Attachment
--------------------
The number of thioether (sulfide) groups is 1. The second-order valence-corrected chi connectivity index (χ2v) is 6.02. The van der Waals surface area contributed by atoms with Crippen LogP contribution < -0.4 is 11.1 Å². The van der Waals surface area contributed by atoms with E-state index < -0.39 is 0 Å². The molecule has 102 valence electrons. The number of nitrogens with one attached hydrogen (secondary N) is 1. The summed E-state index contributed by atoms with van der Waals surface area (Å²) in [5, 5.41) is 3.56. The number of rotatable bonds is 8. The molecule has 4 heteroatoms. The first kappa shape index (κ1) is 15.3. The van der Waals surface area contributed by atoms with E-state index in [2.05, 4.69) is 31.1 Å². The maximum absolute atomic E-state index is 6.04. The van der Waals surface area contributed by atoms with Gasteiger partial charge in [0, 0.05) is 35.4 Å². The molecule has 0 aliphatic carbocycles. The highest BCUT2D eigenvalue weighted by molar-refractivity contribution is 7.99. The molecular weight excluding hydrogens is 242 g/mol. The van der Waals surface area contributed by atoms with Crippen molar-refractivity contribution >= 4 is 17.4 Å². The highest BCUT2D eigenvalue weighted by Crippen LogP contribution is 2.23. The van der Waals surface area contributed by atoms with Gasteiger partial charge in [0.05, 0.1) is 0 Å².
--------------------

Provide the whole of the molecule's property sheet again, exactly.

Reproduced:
The number of thioether (sulfide) groups is 1. The second-order valence-corrected chi connectivity index (χ2v) is 6.02. The van der Waals surface area contributed by atoms with Crippen LogP contribution < -0.4 is 11.1 Å². The van der Waals surface area contributed by atoms with E-state index < -0.39 is 0 Å². The molecule has 102 valence electrons. The number of nitrogens with one attached hydrogen (secondary N) is 1. The summed E-state index contributed by atoms with van der Waals surface area (Å²) in [5, 5.41) is 3.56. The number of rotatable bonds is 8. The molecule has 4 heteroatoms. The first kappa shape index (κ1) is 15.3. The van der Waals surface area contributed by atoms with E-state index in [2.05, 4.69) is 31.1 Å². The maximum absolute atomic E-state index is 6.04. The van der Waals surface area contributed by atoms with Gasteiger partial charge in [0, 0.05) is 35.4 Å². The molecule has 0 aliphatic carbocycles. The highest BCUT2D eigenvalue weighted by molar-refractivity contribution is 7.99. The molecular weight excluding hydrogens is 242 g/mol. The van der Waals surface area contributed by atoms with Crippen molar-refractivity contribution >= 4 is 17.4 Å². The highest BCUT2D eigenvalue weighted by Crippen LogP contribution is 2.23. The van der Waals surface area contributed by atoms with Gasteiger partial charge in [0.05, 0.1) is 0 Å².